Ireland cuts public sector spending: "Faced with public debts spiralling out of control and a tottering economy, Brian Lenihan, the finance minister, unveiled the toughest budget in the history of the Irish state. He announced cuts in public sector pay and welfare benefits that will save £3.6 billion — about 7% of government spending. Nothing was sacred. The government will save £900m by cutting the pay of every public servant. Those earning under £27,000 a year face cuts of 5%, increasing to 15% for the best paid. The prime minister is facing a 20% drop in salary. Another £900m will be saved from capital expenditure, while cuts in social welfare will save £684m next year. They include reducing the dole from £184 to £176 a week. Disability payments are to be cut by 4% and child benefit by 10%. The tough measures are intended to stop the budget deficit widening beyond £19 billion next year, which is equivalent to 12% of gross domestic product. The deficit is already four times the level allowed by Ireland’s membership of the euro and Brussels wants Dublin to bring it back to within 3% of GDP by 2014. So far the public reaction has been restrained, although the public sector unions have been predictably outraged."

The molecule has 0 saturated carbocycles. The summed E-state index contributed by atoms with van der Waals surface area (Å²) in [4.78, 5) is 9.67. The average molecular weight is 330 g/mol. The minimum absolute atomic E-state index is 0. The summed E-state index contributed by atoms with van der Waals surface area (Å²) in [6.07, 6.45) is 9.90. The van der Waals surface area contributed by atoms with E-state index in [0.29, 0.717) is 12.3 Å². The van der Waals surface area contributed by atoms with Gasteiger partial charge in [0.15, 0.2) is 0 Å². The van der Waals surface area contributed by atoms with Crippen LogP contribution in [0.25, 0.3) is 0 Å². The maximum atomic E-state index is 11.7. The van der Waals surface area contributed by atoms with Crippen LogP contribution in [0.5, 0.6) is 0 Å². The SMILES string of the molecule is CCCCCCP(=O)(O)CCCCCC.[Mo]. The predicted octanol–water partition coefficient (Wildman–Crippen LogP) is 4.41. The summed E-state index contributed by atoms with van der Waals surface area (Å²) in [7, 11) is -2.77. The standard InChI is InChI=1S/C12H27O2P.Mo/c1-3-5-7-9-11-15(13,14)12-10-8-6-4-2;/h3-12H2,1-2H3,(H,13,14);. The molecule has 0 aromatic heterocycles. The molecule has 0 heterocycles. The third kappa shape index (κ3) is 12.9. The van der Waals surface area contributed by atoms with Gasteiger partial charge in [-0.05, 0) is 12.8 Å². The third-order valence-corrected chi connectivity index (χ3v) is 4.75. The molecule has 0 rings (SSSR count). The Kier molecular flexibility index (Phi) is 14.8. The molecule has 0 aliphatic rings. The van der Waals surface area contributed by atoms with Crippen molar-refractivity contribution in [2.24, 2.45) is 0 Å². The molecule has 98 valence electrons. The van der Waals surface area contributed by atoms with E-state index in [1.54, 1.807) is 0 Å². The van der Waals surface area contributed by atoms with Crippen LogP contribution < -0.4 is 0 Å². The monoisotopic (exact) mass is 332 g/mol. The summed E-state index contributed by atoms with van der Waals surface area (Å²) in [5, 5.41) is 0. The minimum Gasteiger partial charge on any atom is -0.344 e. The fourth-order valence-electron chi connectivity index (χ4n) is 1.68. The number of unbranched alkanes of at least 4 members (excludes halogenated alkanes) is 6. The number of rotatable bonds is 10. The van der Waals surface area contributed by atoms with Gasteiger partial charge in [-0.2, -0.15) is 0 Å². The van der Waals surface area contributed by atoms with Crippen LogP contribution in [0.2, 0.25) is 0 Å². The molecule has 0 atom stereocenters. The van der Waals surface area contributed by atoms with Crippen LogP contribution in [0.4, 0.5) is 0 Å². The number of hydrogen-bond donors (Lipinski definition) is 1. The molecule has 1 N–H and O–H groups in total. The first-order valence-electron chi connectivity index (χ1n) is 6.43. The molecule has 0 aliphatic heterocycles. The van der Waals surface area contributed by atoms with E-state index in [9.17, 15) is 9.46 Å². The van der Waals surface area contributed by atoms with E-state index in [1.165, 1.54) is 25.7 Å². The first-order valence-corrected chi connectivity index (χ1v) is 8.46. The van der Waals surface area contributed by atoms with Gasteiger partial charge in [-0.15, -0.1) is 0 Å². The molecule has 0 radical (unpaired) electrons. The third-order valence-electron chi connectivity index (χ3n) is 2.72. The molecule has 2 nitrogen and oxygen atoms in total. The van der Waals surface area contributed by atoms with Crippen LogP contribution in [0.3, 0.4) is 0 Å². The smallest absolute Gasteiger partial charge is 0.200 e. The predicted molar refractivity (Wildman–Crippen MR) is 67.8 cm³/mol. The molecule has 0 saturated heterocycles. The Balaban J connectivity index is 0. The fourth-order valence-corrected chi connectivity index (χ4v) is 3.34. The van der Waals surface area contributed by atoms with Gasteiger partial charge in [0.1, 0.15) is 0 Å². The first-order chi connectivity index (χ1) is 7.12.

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The Big Lie of the late 20th century was that Nazism was Rightist. It was in fact typical of the Leftism of its day. It was only to the Right of Stalin's Communism. The very word "Nazi" is a German abbreviation for "National Socialist" (Nationalsozialist) and the full name of Hitler's political party (translated) was "The National Socialist German Workers' Party" (In German: Nationalsozialistische Deutsche Arbeiterpartei)